Remember G Gundam? Our very own Kevin Carignan argues that it’s the best Gundam show. He’s wrong, but he’s also kind of right, maybe? Wolfstride is a game about getting into one-on-one fights with giant mechs for the purposes of some kind of mech fighting league. It reminds me a lot of that show, but if it were a lot slower and in black and white. I got to check out the demo for the game ahead of time, and it’s a unique experience that feels quite different from the other mech games I’ve played.
Wolfstride has two types of gameplay segments. When the demo starts, you control a little dude who can walk around a small area. This area is where your team’s mech is stored. Once you climb up, the game familiarizes you with everything available. The first fight acts as more of a tutorial, but that doesn’t mean that it’s just a brief thing. The fight itself probably took me 20 minutes of back and forth before my opponent wasn’t able to fight back anymore. Robot fights are turn-based and focused on carefully keeping a leg up on the other mech, lest you find your team’s prized fighter turned to scrap.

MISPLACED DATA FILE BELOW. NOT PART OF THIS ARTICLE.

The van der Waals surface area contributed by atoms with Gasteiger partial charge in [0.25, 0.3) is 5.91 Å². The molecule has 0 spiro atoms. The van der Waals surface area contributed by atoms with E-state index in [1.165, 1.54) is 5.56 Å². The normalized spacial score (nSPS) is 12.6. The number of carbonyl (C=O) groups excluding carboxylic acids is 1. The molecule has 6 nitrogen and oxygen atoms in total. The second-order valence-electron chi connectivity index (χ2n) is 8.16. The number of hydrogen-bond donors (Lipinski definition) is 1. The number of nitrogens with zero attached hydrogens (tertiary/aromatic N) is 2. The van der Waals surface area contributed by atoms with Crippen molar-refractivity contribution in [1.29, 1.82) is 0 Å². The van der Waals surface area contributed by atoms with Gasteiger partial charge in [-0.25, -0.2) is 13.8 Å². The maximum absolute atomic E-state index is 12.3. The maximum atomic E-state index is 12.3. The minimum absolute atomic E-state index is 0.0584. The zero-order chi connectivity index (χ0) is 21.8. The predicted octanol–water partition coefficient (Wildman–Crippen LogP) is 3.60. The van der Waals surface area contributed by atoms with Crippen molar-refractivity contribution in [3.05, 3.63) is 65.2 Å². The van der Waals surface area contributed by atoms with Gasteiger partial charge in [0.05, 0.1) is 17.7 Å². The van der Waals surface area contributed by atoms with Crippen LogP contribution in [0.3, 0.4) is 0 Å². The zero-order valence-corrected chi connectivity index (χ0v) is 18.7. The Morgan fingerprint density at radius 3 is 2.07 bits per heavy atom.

Fights in Wolfstride are a slow burn. Each turn grants you three action points and three MP points. You can’t use any attack moves twice in a row, as there’s a cooldown. By default, your mech can do a standard attack that just does damage, an attack that does the same damage but knocks your opponent back two spaces, or two gun attacks that do damage while utilizing fewer action points. But each mech occupies a position on a grid shown at the bottom of the screen. You don’t want to be backed into a corner, but you do want to back your opponent into one.
It’s a lot like a tug of war where you and your opponent are constantly pushing each other back while carefully positioning yourself to not end up at a disadvantage. Of course, both you and your foe can heal your mechs. Mechs take damage on their heads, both arms, and their chests. If a part takes full damage, it gets broken. Your goal during the first fight is to break your opponent’s chest, which will net you a victory. But you don’t do much damage, so it’s a real war of attrition.
Your second foe also has a big shield that it can summon and easily push you back with once you get its back to a wall, so Wolfstride will keep you on your toes. Between fights, new equipment can be purchased and equipped, and any damage can be repaired. Visually, the game looks awesome. The mechs are detailed and animated well, with a notable amount of retro anime style. The game is very promising and fans of mecha and turn-based battles will probably get a real kick out of it when it launches. Especially if they’ve ever wanted to take part in their own Gundam fight.